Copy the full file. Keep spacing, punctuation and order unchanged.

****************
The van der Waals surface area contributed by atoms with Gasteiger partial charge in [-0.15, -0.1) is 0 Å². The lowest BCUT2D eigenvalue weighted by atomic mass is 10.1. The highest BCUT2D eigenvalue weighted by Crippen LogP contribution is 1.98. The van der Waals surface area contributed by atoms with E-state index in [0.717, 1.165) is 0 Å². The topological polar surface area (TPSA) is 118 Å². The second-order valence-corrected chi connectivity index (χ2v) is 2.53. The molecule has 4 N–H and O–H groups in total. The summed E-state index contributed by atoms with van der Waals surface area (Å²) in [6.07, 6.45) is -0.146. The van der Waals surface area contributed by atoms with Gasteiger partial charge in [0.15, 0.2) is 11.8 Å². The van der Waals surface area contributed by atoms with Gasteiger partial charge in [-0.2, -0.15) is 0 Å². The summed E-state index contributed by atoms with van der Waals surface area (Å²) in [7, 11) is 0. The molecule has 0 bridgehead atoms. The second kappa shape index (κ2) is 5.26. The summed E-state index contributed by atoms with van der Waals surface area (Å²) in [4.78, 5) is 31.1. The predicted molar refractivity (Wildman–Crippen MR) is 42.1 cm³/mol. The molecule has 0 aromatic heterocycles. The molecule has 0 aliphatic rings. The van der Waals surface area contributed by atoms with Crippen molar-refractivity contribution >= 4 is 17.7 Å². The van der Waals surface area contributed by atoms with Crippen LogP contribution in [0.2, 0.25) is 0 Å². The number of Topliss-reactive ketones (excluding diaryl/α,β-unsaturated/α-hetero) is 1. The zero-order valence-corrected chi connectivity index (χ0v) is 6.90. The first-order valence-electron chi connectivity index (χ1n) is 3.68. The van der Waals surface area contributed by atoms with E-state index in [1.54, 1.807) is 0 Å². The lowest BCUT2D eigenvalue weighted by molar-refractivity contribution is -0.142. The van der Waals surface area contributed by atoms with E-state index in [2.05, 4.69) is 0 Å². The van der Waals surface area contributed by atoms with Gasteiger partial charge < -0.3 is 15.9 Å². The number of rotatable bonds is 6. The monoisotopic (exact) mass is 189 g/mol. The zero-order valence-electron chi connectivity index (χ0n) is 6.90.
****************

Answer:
The van der Waals surface area contributed by atoms with Gasteiger partial charge in [-0.15, -0.1) is 0 Å². The lowest BCUT2D eigenvalue weighted by atomic mass is 10.1. The highest BCUT2D eigenvalue weighted by Crippen LogP contribution is 1.98. The van der Waals surface area contributed by atoms with E-state index in [0.717, 1.165) is 0 Å². The topological polar surface area (TPSA) is 118 Å². The second-order valence-corrected chi connectivity index (χ2v) is 2.53. The molecule has 4 N–H and O–H groups in total. The summed E-state index contributed by atoms with van der Waals surface area (Å²) in [6.07, 6.45) is -0.146. The van der Waals surface area contributed by atoms with Gasteiger partial charge in [0.15, 0.2) is 11.8 Å². The van der Waals surface area contributed by atoms with Gasteiger partial charge in [-0.2, -0.15) is 0 Å². The summed E-state index contributed by atoms with van der Waals surface area (Å²) in [7, 11) is 0. The molecule has 0 bridgehead atoms. The second kappa shape index (κ2) is 5.26. The summed E-state index contributed by atoms with van der Waals surface area (Å²) in [4.78, 5) is 31.1. The predicted molar refractivity (Wildman–Crippen MR) is 42.1 cm³/mol. The molecule has 0 aromatic heterocycles. The molecule has 0 aliphatic rings. The van der Waals surface area contributed by atoms with Crippen molar-refractivity contribution >= 4 is 17.7 Å². The van der Waals surface area contributed by atoms with Crippen LogP contribution in [0.2, 0.25) is 0 Å². The number of Topliss-reactive ketones (excluding diaryl/α,β-unsaturated/α-hetero) is 1. The zero-order valence-corrected chi connectivity index (χ0v) is 6.90. The first-order valence-electron chi connectivity index (χ1n) is 3.68. The van der Waals surface area contributed by atoms with E-state index in [1.54, 1.807) is 0 Å². The lowest BCUT2D eigenvalue weighted by molar-refractivity contribution is -0.142. The van der Waals surface area contributed by atoms with E-state index in [2.05, 4.69) is 0 Å². The van der Waals surface area contributed by atoms with Gasteiger partial charge < -0.3 is 15.9 Å². The number of rotatable bonds is 6. The monoisotopic (exact) mass is 189 g/mol. The zero-order valence-electron chi connectivity index (χ0n) is 6.90.